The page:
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Kids love making and throwing paper airplanes. Turn this into a STEM exploration by analyzing wind speeds and direction to help the planes travel the longest and farthest. You won’t need any special tools or materials and kids and students won’t mind trying some science to get the competitive edge with their airplane! A great activity to take outside during any time of year.
In order to complete this activity, you’ll need a spot outside, or where you have a clear view of the outdoors. Download the free Wind Observation printable below to collect some wind data. A few sheets of paper and some great paper airplane designs, and you’ll be off and flying!
- Paper (for airplanes)
- Wind Observation Printable
- An open, outdoor location
- Compass (optional)
- Tape measure (optional)
Estimating Wind Speed
Although you certainly can use scientific tools like an anemometer or a wind meter to measure the speed of the wind, you will not always have these things handy. Another great low-tech tool for calculating wind speed is the Beaufort Wind Scale. This scale has been used to estimate wind speed since it was created by Admiral Sir Francis Beaufort of the British Navy in 1806. Originally designed for use on the seas, there has since been an adaptation of the scale made for land.
We’ve further adapted the scale for your paper airplane competition. It includes the wind speeds in miles per hour and kilometers per hour for a safe STEM investigation outdoors. You’ll find the scale, which includes descriptions and the approximate wind speed for each, at the top of the Wind Observation printable below. For example: an observation of leaves slightly rustling will indicate an approximate wind speed of 4-7 miles per hour.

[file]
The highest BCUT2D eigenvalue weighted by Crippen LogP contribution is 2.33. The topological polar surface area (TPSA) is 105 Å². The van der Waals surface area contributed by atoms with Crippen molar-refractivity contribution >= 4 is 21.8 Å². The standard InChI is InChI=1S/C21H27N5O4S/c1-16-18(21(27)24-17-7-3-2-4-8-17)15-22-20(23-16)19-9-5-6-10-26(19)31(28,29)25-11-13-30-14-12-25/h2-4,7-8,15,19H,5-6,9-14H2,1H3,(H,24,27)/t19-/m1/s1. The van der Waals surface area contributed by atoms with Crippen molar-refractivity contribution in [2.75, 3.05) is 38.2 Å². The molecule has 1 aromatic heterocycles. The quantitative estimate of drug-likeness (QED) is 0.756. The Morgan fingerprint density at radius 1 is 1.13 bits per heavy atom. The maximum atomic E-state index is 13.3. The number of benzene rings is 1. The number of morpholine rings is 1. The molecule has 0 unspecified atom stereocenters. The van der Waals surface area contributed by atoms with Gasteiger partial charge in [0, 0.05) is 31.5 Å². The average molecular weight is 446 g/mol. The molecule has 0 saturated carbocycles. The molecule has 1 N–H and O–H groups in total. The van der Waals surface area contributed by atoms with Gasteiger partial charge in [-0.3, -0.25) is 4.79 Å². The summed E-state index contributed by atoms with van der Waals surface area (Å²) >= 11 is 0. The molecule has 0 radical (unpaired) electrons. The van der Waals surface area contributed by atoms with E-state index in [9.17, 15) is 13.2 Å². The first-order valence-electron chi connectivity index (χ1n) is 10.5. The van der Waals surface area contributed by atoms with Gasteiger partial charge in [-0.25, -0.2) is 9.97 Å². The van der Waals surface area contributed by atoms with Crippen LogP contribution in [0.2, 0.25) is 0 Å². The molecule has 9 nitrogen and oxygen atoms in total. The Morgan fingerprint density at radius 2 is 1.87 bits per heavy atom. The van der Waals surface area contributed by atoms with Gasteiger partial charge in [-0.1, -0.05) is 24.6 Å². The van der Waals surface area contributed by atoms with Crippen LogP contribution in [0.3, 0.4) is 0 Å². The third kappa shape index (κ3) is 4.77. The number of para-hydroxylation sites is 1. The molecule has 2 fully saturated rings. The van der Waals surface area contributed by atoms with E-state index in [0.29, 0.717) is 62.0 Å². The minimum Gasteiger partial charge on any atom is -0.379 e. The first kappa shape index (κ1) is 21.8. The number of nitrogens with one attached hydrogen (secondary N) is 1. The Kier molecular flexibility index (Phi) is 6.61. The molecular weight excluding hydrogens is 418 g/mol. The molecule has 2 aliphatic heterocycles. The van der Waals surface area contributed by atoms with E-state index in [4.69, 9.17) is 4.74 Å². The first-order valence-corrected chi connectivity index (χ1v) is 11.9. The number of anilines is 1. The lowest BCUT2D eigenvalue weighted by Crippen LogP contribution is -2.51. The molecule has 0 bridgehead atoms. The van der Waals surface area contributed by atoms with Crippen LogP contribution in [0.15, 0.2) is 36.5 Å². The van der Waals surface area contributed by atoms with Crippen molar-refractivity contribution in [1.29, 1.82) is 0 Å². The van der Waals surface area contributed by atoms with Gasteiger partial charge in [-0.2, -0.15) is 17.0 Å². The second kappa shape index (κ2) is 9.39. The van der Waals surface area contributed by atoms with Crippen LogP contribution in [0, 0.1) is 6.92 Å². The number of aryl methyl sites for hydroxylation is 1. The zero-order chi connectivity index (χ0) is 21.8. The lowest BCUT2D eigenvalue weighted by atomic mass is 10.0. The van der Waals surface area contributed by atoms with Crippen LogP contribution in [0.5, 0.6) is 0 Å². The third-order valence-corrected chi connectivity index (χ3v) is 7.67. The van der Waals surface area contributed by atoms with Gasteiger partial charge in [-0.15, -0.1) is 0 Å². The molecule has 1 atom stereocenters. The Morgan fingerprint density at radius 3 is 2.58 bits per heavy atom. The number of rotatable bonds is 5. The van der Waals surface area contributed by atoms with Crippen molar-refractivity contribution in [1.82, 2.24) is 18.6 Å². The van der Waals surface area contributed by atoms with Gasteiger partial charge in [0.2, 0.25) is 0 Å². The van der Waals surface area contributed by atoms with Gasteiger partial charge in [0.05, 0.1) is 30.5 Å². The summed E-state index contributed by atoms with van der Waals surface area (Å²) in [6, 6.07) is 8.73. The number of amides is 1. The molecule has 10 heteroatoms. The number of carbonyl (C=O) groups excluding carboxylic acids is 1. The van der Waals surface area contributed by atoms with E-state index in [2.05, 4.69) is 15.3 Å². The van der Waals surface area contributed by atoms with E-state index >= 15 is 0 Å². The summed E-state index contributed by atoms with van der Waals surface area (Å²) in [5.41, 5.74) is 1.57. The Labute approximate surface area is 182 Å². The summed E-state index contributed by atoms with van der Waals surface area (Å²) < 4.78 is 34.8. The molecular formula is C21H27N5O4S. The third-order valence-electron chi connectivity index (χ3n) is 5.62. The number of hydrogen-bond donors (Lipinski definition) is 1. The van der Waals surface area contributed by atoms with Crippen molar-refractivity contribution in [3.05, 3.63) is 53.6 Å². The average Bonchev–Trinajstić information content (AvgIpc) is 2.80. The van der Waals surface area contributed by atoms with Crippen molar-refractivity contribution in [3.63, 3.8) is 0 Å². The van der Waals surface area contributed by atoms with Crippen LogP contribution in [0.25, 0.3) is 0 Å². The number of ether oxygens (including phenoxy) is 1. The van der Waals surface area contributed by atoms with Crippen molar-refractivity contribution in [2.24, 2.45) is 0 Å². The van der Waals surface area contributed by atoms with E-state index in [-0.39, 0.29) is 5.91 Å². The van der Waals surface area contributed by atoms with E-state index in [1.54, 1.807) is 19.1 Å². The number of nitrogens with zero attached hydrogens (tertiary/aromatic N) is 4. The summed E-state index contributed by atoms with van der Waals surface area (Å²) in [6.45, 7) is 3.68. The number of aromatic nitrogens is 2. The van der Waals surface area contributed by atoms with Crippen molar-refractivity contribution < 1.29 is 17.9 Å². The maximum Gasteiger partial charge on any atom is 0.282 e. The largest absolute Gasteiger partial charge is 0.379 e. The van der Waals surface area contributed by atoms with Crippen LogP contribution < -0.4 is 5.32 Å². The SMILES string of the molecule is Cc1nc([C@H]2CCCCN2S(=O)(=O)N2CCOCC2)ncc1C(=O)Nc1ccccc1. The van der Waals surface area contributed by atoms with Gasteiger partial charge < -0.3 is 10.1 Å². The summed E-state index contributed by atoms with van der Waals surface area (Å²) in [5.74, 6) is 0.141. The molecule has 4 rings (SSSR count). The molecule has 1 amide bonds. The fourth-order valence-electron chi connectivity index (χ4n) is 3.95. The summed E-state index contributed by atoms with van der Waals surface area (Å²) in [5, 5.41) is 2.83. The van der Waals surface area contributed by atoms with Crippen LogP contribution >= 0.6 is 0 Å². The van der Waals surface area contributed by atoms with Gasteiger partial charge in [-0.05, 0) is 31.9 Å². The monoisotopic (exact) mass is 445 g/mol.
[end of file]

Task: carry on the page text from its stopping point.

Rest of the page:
Determining Wind Direction
Which way is the wind blowing? If you throw a paper airplane into the wind, it won’t travel far, so this is some crucial information! There are several simple ways to conclude the direction of the wind.
Observe the direction in which smoke billows, flags blow or leaves sway to help understand where the wind is blowing. You can also use a strand of hair, a small piece of paper, or a blade of grass to figure this out. Hold the hair, paper or grass up above your head and let go of it as the wind blows. Which direction did it float in?
For added accuracy, you can then use a compass to determine the cardinal direction of the wind.
Paper Airplane STEM
Give kids and students time to make several wind observations on their sheet. Once they have determined the best direction and location to test their paper airplanes, they can try it out. It doesn’t matter which paper airplane design they choose, however it should be consistent throughout the competition (or lesson, if you choose not to make it competitive.) You can use a tape measure to measure how far each plane travels and graph the results for an added math element.
If you want to continue your study of how paper toys move through the air, check out this post on paper air toy physics.
Looking for a related engineering project? Explore how plant seeds travel through this seed engineering design challenge.
Studying weather? Kids can participate in citizen science and contribute to climate research with the NASA S’COOL program. Learn more about implementing this citizen science project into your middle school curriculum here.